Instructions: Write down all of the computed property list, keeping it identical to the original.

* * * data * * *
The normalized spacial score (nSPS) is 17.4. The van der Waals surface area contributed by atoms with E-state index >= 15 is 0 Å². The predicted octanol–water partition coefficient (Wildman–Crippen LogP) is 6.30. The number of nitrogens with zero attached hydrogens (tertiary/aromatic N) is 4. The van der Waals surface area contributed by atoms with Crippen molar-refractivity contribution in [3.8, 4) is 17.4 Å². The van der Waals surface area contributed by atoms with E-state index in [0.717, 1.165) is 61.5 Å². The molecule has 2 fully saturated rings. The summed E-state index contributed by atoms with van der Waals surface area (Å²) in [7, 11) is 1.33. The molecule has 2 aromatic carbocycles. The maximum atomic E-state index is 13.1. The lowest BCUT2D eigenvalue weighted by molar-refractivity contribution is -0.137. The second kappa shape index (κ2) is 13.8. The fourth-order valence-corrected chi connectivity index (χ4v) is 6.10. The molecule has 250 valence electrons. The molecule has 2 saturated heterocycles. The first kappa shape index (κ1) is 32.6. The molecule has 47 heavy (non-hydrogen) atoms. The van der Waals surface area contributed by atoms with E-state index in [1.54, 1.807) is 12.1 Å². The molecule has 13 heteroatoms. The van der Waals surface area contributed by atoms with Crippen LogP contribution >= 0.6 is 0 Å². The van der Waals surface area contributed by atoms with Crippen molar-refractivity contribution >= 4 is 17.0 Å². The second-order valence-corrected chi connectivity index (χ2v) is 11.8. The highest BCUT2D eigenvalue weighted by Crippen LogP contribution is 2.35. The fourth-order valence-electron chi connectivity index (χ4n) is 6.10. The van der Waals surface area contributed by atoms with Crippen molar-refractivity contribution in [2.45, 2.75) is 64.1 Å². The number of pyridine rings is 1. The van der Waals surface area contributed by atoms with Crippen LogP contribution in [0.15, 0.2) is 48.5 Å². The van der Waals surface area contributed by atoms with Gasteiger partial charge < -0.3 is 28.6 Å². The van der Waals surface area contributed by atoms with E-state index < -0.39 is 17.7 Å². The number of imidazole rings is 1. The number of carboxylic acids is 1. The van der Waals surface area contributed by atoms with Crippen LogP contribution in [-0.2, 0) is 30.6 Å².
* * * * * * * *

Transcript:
The normalized spacial score (nSPS) is 17.4. The van der Waals surface area contributed by atoms with E-state index >= 15 is 0 Å². The predicted octanol–water partition coefficient (Wildman–Crippen LogP) is 6.30. The number of nitrogens with zero attached hydrogens (tertiary/aromatic N) is 4. The van der Waals surface area contributed by atoms with Crippen molar-refractivity contribution in [3.8, 4) is 17.4 Å². The van der Waals surface area contributed by atoms with E-state index in [0.717, 1.165) is 61.5 Å². The molecule has 2 fully saturated rings. The summed E-state index contributed by atoms with van der Waals surface area (Å²) in [7, 11) is 1.33. The molecule has 2 aromatic carbocycles. The maximum atomic E-state index is 13.1. The lowest BCUT2D eigenvalue weighted by molar-refractivity contribution is -0.137. The second kappa shape index (κ2) is 13.8. The fourth-order valence-corrected chi connectivity index (χ4v) is 6.10. The molecule has 250 valence electrons. The molecule has 2 saturated heterocycles. The first kappa shape index (κ1) is 32.6. The molecule has 47 heavy (non-hydrogen) atoms. The van der Waals surface area contributed by atoms with E-state index in [1.54, 1.807) is 12.1 Å². The molecule has 13 heteroatoms. The van der Waals surface area contributed by atoms with Crippen LogP contribution >= 0.6 is 0 Å². The van der Waals surface area contributed by atoms with Crippen molar-refractivity contribution >= 4 is 17.0 Å². The second-order valence-corrected chi connectivity index (χ2v) is 11.8. The highest BCUT2D eigenvalue weighted by Crippen LogP contribution is 2.35. The fourth-order valence-electron chi connectivity index (χ4n) is 6.10. The van der Waals surface area contributed by atoms with Crippen molar-refractivity contribution in [2.45, 2.75) is 64.1 Å². The number of pyridine rings is 1. The van der Waals surface area contributed by atoms with Crippen LogP contribution in [0.15, 0.2) is 48.5 Å². The van der Waals surface area contributed by atoms with Gasteiger partial charge < -0.3 is 28.6 Å². The van der Waals surface area contributed by atoms with E-state index < -0.39 is 17.7 Å². The number of imidazole rings is 1. The number of carboxylic acids is 1. The van der Waals surface area contributed by atoms with Crippen LogP contribution in [-0.2, 0) is 30.6 Å².